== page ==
Beware of significant VM host overhead using NVMe drives



  • I have noticed that there is significant overhead using NVMe drives (U.2) when running virtualized. I've done simple test on both Xen and on KVM.

    It seems to be the nature of the beast according to Redhat.
    0_1536261384848_overhead_nvme.jpg

    Both Xen and KVM have changed to polling instead of interrupt driven architecture to improve the performance somewhat.

    My quick tests show that around 1700 to 2200 MB/s of sequential read on the host turns into around 950 MB/s on the guest. Sequential write goes from 1100 MB/s on the host to around 950 MB/s on the guest.

    On Xen I get only about 550 MB/s of read and I'm trying to find out why - when KVM is around 950 MB/s. Write performance on Xen is around 950 MB/s when I force Dom0 to use only the physical CPU attached to the PCIe bus where the NVME drive is attached. When Xen is free to do what it feels is best, it sometimes put Dom0 across both physical CPUs and write performance drops to 550 MB/s.

    Anyway, in summary it looks like NVMe drives might be somewhat wasted in virtual environments. The ones I've used have been Intel DC P3520 and Intel DC P4510 in smaller capacities (1TB). P4510 in 1TB for instance has 2800 MB/s sequential read and 1100 MB/s seq write but as you go up in size the performance increases. 4TB P4510 has 3000 MB/s seq read and 2900 MB/s write.

    I've read about SR-IOV which is I/O virtualization where the guest could share the PCIe bus device with other guests and thereby avoid the hypervisor overhead. I haven't found much info on the status of that in linux kernel and KVM or Xen support for it. I know it's used for NICs but haven't tried it myself.

    Please share if you have any experience using NVMe drives in virtual environments!



  • Microsoft recommends using I/O scheduler NOOP for better disk I/O performance.
    Maybe the same thing applies to KVM and Xen.
    https://docs.microsoft.com/en-us/windows-server/virtualization/hyper-v/best-practices-for-running-linux-on-hyper-v#use-io-scheduler-noop-for-better-disk-io-performance

    More info about Noop I/O scheduler
    https://access.redhat.com/solutions/109223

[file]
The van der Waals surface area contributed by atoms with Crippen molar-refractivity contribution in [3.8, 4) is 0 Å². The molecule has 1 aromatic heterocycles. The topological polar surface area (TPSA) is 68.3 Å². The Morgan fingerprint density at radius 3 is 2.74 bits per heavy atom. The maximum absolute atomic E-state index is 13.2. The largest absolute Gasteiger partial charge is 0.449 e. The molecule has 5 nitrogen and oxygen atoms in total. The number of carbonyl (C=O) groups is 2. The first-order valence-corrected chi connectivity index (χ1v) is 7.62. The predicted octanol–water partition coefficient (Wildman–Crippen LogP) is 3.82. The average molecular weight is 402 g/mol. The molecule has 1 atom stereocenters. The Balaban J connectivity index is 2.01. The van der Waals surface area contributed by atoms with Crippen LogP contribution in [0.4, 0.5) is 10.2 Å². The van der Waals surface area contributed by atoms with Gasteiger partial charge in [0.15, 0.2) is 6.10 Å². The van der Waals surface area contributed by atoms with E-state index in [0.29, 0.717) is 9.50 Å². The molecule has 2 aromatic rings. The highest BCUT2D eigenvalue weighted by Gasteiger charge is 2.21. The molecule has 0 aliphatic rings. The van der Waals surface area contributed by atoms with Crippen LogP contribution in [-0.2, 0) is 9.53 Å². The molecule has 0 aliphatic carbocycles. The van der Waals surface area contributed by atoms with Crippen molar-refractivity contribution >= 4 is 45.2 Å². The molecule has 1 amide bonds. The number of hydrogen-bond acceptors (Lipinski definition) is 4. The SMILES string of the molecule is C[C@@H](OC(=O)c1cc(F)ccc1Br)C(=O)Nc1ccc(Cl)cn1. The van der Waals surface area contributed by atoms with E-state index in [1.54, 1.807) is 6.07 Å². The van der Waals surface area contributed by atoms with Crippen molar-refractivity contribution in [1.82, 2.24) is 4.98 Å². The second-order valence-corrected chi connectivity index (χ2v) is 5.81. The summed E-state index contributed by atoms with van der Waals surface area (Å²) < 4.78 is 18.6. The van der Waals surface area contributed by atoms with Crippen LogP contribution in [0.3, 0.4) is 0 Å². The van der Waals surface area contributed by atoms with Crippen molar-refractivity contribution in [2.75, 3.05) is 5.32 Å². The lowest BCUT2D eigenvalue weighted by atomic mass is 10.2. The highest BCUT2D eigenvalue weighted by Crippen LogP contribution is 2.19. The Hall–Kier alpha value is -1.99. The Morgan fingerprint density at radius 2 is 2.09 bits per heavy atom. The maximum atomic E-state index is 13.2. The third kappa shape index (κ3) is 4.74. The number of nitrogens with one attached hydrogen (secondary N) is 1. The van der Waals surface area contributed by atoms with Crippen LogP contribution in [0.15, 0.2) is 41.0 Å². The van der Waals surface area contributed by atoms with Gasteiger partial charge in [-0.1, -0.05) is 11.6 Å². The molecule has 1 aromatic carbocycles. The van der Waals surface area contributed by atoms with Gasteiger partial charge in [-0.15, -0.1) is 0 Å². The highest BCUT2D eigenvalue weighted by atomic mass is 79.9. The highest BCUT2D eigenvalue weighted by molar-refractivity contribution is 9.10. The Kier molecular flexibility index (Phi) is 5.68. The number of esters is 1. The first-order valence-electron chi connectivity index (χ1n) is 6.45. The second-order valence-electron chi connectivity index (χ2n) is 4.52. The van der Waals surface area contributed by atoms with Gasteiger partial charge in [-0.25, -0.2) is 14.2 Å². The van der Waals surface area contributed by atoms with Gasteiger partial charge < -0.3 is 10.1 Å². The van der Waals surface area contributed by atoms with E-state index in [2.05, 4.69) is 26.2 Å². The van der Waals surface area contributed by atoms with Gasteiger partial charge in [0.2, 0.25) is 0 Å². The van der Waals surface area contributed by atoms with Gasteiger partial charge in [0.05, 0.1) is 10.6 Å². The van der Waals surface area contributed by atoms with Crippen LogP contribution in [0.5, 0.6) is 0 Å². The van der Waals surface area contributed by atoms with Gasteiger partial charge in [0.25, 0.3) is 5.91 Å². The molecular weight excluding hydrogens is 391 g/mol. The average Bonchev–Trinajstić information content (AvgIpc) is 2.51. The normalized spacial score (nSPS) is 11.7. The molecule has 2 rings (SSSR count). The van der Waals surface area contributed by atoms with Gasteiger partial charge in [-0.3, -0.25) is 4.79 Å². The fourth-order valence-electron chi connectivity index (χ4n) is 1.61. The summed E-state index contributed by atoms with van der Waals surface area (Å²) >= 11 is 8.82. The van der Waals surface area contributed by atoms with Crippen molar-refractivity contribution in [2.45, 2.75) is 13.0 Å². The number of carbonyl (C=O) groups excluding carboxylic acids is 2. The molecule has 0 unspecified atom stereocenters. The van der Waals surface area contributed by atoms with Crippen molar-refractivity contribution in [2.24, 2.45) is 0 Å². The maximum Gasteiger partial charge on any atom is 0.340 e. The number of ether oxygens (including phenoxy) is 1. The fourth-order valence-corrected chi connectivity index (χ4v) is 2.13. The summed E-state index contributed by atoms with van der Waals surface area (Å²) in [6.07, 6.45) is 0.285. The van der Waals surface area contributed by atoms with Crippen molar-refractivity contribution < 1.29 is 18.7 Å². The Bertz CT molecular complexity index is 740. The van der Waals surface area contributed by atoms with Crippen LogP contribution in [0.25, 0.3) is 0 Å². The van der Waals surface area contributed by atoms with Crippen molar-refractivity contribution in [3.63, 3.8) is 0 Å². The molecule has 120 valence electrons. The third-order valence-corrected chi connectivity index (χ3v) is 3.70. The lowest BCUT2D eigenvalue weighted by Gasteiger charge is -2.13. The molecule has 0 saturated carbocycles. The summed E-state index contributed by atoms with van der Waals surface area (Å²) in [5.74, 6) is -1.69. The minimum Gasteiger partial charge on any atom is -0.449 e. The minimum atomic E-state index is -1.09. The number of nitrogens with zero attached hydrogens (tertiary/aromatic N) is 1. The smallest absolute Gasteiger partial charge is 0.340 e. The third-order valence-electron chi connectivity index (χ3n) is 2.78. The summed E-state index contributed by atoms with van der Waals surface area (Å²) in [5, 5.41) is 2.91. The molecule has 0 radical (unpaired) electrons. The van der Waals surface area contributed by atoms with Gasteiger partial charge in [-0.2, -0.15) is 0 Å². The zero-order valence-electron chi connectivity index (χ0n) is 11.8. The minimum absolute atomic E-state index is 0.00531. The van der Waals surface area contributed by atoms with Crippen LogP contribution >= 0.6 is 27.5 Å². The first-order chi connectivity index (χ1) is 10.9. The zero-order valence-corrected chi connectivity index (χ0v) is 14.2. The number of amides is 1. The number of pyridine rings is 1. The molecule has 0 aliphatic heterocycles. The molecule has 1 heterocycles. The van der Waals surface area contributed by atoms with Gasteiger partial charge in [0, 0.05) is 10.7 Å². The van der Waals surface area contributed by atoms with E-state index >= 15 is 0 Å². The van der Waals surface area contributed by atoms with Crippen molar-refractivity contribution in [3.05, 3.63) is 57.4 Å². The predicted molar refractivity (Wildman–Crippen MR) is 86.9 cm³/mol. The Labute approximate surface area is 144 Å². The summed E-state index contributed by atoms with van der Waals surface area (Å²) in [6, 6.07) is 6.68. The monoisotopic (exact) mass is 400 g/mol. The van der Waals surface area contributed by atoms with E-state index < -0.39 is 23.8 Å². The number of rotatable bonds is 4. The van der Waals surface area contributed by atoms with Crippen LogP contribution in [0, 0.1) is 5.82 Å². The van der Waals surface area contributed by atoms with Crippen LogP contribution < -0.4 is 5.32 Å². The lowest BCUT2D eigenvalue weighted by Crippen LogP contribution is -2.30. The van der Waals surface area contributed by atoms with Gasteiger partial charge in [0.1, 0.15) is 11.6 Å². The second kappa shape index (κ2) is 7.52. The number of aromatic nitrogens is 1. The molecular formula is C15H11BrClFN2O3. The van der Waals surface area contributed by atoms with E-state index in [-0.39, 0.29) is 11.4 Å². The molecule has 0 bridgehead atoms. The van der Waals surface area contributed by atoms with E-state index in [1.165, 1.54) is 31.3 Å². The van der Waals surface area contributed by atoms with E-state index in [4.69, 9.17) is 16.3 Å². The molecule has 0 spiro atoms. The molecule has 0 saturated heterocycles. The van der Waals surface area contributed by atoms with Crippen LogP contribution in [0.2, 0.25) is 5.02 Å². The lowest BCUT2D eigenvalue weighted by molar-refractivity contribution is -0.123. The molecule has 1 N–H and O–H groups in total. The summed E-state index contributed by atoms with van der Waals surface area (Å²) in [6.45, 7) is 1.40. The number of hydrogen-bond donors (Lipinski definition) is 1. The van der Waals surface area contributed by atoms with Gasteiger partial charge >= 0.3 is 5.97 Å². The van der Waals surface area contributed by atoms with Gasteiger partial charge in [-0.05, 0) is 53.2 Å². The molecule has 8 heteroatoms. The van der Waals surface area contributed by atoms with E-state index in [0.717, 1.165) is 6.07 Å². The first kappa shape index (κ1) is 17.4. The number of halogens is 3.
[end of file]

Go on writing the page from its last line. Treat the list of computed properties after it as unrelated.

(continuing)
• @black3dynamite said in Beware of significant VM host overhead using NVMe drives:

    Microsoft recommends using I/O scheduler NOOP for better disk I/O performance.
    Maybe the same thing applies to KVM and Xen.
    https://docs.microsoft.com/en-us/windows-server/virtualization/hyper-v/best-practices-for-running-linux-on-hyper-v#use-io-scheduler-noop-for-better-disk-io-performance

    More info about Noop I/O scheduler
    https://access.redhat.com/solutions/109223

    That's a good point and I did look into the I/O scheduling options when trying to optimize I/O under Xen.

    Noop is the recommended I/O scheduler for SSDs but regular SSDs are much slower than NVMe SSDs. So on linux the default scheduler for NVMe drives is None - no I/O scheduling.

    The purpose of the I/O scheduler was to organize the writes and reads so the drive could work on the data in the most efficient order. That made a lot of sense for mechanical drives where it would take a significant amount of time to move the heads from one position on the drives to another.

    The Noop scheduler will not reorder the write and read operations but it will merge some of them together for optimization.

    The None option doesn't do anything but sends all the requests to the drive and let the drive handle any optimization. NVMe drives have 65 thousand command queues that each can hold 65 thousand commands so it can take everything the CPU throws at it.

    Standard SSD drives on the other hand have the same queue system as their mechanical brothers - one command queue that is only 32 commands deep.



  • PS. I had a look on the guest side of thing just now because that is what Microsoft talked about.

    Most OSs are virtualization aware. I had a look at debian running as guest under Xen with a clean install without any Xen guest tools. Debian installation automatically sense it's running on virtualized hardware and sets it's I/O scheduler to "none", thereby letting the host handle whatever I/O scheduling needed. This also makes sense because the guest doesn't know what kind of storage the host is using.